The Emulation of Protected Members with Javascript.

    The concept of package does not exist in javascript so it is not
    practical to define protected in terms of accessibility only to members
    of the same package and subclass as in Java. Instead protected is going
    to be considered in terms of restricting the accessibility of members to
    objects that belong to the same "Class" (built with the same
    constructor) or objects that belong to a group of pre-defined related
    "Classes". The potential for the use of protected members in subclasses
    exists, to the extent that this type of javascript object can be
    subclassed.

    While it is possible for private instance members (including method) to
    be successfully emulated with javascript, for interaction between object
    the getters and setters for any protected functionality will themselves
    have to be public. Data members will be implemented as private members
    with getters and setters to control their accessibility to other
    classes. The emulation cannot be done in terms of the visibility of the
    getters and setters, instead their willingness to act will be restricted
    to interactions initiated by a limited set of classes.

    To restrict interactions to a within limited set of classes those
    classes are going to need a way of identifying each other as belonging
    to that set. This can be done with a shared secret, but it is going to
    have to be a secret that cannot be accessed outside of the set of
    classes. Similarly there will need to be a mechanism to pass that secret
    between classes in the set without exposing the secret and in a way that
    cannot be hijacked by external code.

    In the same way as closures provide a method of emulating private static
    and instance members that are not accessible outside of the Class or
    instance in question, they can be used to hold information that is only
    available to a group of classes:

    (function(){
    /* Assign a reference to the global object (this in a function
    expression executed inline) to the local variable - global
    - so that properties of the global object can be created
    relative to it:
    */
    var global = this;
    /* Create an object to act as the shared secret for the two (or
    possibly more) constructors defined during the execution of
    this inline function expression. Later, when the complexity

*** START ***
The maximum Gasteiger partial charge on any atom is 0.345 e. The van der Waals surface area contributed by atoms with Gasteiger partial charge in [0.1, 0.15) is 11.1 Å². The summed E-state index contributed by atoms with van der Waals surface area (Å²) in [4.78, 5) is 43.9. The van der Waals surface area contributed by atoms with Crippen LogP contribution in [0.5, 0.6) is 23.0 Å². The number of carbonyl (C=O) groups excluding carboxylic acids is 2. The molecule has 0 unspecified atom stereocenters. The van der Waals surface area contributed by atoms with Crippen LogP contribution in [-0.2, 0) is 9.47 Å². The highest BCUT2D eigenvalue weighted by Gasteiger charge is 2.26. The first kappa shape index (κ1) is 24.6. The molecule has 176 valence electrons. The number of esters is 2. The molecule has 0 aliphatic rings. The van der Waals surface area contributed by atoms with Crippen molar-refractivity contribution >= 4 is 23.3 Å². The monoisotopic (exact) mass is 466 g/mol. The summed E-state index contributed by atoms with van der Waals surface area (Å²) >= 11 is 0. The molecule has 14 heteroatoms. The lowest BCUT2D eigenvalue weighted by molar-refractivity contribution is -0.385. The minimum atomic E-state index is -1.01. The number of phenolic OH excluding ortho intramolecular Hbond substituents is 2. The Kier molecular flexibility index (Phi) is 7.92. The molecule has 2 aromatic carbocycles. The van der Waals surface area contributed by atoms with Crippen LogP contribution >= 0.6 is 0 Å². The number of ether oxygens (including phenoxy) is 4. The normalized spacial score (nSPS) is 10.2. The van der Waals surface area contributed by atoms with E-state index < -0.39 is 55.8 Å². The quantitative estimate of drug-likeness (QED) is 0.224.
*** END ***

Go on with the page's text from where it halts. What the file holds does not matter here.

of this closer increases to include (private) method at this
    level, one of those methods may be used instead of this
    object:
    */
    var secret = {};
    /* Execute another function expression inline such that it returns
    a function object that can act as the constructor for objects
    and assign that constructor to a global property called
    "ClassA":
    */
    global.ClassA = (function(){
    /* This inner function definition will act as the constructor
    for "ClassA":
    */
    function constr(){
    /* We do not want our constructor being called as a
    function:
    */
    if(this == global)return;
    /* Ensure that each object instance created with this
    constructor holds a reference to its object instance
    (will be employed later to ensure that protected
    methods can only be executed as methods of this object):
    */
    var self = this;
    }
    /* return a reference to the inner function defined above:
    */
    return constr;
    })();
    /* Execute another function expression inline such that it returns
    a function object that can act as the constructor for objects
    and assign that constructor to a global property called
    "ClassB":
    */
    global.ClassB = (function(){
    /* This inner function definition will act as the constructor
    for "ClassA":
    */
    function constr(){
    /* We do not want our constructor being called as a
    function:
    */
    if(this == global)return;
    /* Ensure that each object instance created with this
    constructor holds a reference to its object instance
    (will be employed later to ensure that protected
    methods can only be executed as methods of this object):
    */
    var self = this;
    }
    /* return a reference to the inner function defined above:
    */
    return constr;
    })();
    })();

    That is the basic framework. It doesn't have any emulation of protected
    members yet but the variable - secret - is only available from code
    defined within the outer function expression. That code includes that
    two class constructors so all instances created with those constructors
    has access to the - secret - variable and can use the unique identity of
    that object to verify that instructions to access any members it is
    regarding as protected are only modified by code that shares that
    secret. Code external to the outer function expression cannot access
    the - secret - object.

    Now to add the mechanics for getting and setting the protected members